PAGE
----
How long after separation & divorce can I claim superannuation?
We often get asked by people how long after separation and divorce can you claim superannuation? We asked family lawyer Andrew Andrianakis to shed expert light on this topic. Keep reading to learn how the Australian legal system regulates this matter.
By Andrew Andrianakis, Lawyer at AFL Kordos Melbourne.
Some people ask, “How long after a divorce can you claim superannuation?”
There is an issue with this question as there is a common misconception that divorce covers all aspects of the Australian Family Law process following separation (including the division of assets and superannuation). Divorce covers a small part of the process and deals with the administrative and legal termination of a marriage rather than the division of superannuation or property.
The correct question which should be asked is, “How long after separation do I have to divide assets, liabilities and superannuation?”
To answer this question, it’s important to address the following:
- What is superannuation and how is superannuation treated in Family Law property division/settlement?
- What is the difference between divorce and property division/settlement?
- What is the time limit to make an application to divide assets liabilities and superannuation following divorce or separation for de facto couples?
What is superannuation?
Superannuation is one of the aspects of property division relevant to couples who have:
- An interest in superannuation; or
- Share an interest in superannuation with their former spouse; or
- Have separated from a spouse where there is a disparity in their respective interests in superannuation.
Superannuation is a term used in Australia to describe pension benefit funds. There are various types of superannuation funds, such as accumulation funds, defined benefit funds and self-managed funds. It is important that you correctly identify what type of fund you and your spouse have interests in, as dividing each fund is approached differently.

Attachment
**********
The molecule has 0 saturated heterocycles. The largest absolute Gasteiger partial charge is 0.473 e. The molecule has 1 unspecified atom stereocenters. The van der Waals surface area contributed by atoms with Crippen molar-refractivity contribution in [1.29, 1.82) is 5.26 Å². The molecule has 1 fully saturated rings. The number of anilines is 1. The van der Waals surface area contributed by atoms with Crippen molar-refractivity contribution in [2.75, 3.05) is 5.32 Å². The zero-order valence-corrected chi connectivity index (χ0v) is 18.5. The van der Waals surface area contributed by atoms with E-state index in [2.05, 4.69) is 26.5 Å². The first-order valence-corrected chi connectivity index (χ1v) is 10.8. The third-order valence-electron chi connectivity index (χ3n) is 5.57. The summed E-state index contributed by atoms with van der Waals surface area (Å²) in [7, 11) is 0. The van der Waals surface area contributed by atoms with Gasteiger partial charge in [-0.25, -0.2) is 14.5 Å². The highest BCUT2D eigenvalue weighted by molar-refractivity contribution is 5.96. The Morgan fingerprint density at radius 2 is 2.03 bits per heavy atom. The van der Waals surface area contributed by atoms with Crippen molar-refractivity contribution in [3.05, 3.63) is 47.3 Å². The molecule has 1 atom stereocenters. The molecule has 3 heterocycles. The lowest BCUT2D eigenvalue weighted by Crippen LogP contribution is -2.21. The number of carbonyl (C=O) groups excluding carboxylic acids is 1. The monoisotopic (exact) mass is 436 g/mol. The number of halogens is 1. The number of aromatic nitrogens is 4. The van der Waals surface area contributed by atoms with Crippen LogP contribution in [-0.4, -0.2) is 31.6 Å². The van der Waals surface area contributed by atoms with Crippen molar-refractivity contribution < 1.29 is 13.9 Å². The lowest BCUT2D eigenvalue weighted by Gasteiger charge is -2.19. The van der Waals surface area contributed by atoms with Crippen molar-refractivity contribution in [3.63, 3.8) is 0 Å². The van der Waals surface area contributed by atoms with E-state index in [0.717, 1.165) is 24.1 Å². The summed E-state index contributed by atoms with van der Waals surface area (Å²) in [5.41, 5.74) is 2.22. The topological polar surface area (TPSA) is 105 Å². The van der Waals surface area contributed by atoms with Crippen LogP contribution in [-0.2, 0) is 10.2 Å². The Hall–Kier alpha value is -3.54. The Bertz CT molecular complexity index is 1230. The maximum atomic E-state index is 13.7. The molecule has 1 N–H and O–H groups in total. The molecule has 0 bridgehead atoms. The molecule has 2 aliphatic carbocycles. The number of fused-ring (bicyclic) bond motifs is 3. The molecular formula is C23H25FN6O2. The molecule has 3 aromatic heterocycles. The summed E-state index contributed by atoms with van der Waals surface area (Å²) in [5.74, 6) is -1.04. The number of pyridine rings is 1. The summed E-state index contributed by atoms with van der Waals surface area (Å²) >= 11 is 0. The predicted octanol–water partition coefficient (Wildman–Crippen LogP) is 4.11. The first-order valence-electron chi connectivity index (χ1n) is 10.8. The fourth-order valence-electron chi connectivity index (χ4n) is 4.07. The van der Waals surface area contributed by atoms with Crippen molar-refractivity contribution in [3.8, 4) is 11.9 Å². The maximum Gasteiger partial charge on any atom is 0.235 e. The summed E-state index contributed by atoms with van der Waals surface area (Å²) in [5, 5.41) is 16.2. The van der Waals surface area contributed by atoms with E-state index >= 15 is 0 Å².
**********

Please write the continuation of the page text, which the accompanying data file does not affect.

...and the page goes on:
Superannuation forms part of the asset pool and can form part of the overall division of assets. Unlike liquid assets such as real estate, cars and money in bank accounts, superannuation is treated differently as the interest is controlled by a trustee and, therefore, may not be immediately available for distribution.
What is divorce and what is property division?
Divorce has its own legal definition and application within Family Law Act 1975 (Cth).
In simple terms, a divorce works to legally terminate a marriage, whereas a property division is designed to separate interests in assets, liabilities and superannuation.
Divorce is significant as the law will officially recognise the termination of your marriage.
For divorce, there is no prohibition on time against a spouse from making an application to divide property following separation. However, once you have divorced, there are time limits for spouses to divide property once an order for divorce has been made.
For divorced parties, the law provides you with one year to make an application for the division of assets, liabilities, and superannuation.
It is important to obtain a divorce for the following reasons:
- You wish to re-marry and seek to start a new life with your new spouse.
- In the unfortunate event you pass away without a divorce, the law will recognise you as being married despite you and your spouse separating.
- If you had a valid Will prepared during your marriage and you pass away before being divorced, then this would be considered as in force, and it is likely that this will benefit your ex-spouse and it will be considered still in force.